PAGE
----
GOP's Reynolds Doubts Anti-Incumbent Mood

Rep. Tom Reynolds

National Republican Congressional Committee Chairman Rep. Tom Reynolds attends a luncheon debate at the National Press Club in Washington, Oct. 18, 2006. Chip Somodevilla/Getty Images hide caption

itoggle caption Chip Somodevilla/Getty Images

Rep. Tom Reynolds, the man in charge of getting Republicans elected to Congress next Tuesday, says he doubts there's an anti-incumbent mood among voters.

Citing polls showing that most voters approve of the job their own representatives are doing, Reynolds — himself in a tight race because of his role in the Foley scandal — says Iraq is not the top campaign issue — at least not in his district.

"All politics is local, local races about the local issues," the New York Republican who chairs the National Republican Congressional Committee, tells Steve Inskeep. "The issues in my district are jobs, taxes and Social Security."

"There's only one race I'm aware of that has Iraq as the center theme, and that is [Rep.] Chris Shays' seat in Connecticut, and that's because he wants it to be the centerpiece of his campaign," Reynolds says.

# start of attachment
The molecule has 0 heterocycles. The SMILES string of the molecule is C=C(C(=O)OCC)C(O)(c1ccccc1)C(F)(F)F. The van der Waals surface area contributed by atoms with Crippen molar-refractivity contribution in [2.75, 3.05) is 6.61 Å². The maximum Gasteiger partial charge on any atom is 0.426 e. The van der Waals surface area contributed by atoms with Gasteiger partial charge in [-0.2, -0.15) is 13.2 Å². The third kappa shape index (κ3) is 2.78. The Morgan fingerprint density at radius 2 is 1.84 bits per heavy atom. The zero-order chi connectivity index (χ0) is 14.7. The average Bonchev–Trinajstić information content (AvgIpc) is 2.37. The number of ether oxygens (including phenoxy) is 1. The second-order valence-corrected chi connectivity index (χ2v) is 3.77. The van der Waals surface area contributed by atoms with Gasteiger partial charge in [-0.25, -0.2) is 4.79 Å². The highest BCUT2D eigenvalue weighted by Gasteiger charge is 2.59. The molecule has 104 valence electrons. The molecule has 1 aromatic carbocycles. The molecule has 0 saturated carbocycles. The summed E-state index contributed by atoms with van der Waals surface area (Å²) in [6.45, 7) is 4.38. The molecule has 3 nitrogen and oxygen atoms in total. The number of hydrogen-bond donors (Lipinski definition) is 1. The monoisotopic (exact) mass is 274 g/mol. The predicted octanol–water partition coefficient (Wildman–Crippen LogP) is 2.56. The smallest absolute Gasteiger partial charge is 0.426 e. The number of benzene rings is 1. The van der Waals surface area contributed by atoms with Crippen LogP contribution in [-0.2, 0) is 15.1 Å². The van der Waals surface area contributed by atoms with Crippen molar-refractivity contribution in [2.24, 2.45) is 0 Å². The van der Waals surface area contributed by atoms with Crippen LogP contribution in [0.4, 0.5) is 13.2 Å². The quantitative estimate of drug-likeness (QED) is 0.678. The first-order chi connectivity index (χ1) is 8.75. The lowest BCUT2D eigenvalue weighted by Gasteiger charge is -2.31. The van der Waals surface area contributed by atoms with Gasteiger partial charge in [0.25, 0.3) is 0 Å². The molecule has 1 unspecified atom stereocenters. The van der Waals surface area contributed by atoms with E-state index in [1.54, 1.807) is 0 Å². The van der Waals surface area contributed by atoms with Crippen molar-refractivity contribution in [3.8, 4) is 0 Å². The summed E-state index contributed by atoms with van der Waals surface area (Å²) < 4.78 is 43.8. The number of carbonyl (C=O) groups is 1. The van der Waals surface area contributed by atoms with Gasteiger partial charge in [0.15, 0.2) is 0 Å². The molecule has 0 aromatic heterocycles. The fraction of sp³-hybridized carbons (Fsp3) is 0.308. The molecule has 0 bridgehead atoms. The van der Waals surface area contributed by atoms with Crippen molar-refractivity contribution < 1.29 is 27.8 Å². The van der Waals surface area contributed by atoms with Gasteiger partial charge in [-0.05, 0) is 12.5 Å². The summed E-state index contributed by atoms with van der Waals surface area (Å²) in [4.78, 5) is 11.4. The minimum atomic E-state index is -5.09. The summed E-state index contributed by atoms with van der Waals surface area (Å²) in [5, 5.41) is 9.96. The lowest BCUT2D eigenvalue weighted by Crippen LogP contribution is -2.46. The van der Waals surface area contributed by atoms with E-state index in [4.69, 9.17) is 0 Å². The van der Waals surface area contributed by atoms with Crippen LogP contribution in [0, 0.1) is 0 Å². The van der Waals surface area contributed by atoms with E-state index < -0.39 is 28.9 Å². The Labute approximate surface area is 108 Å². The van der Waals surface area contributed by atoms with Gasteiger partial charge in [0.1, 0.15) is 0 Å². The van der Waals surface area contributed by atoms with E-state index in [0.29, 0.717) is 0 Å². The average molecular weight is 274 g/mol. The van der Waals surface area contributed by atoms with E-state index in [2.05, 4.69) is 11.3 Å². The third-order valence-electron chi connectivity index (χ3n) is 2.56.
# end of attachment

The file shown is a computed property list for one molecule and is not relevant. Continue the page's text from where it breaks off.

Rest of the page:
Democrat Jack Davis wants Reynolds' seat in western New York.

It's a tight race largely because of the scandal involving former Rep. Mark Foley (R-FL), who is believed to have sent sexually explicit electronic messages to congressional pages. Reynolds has said he warned House Speaker Dennis Hastert about Foley in the spring of 2005.

Reynolds has apologized in campaign ads for his role in the scandal, saying, "Looking back, more should have been done, and for that, I am sorry."

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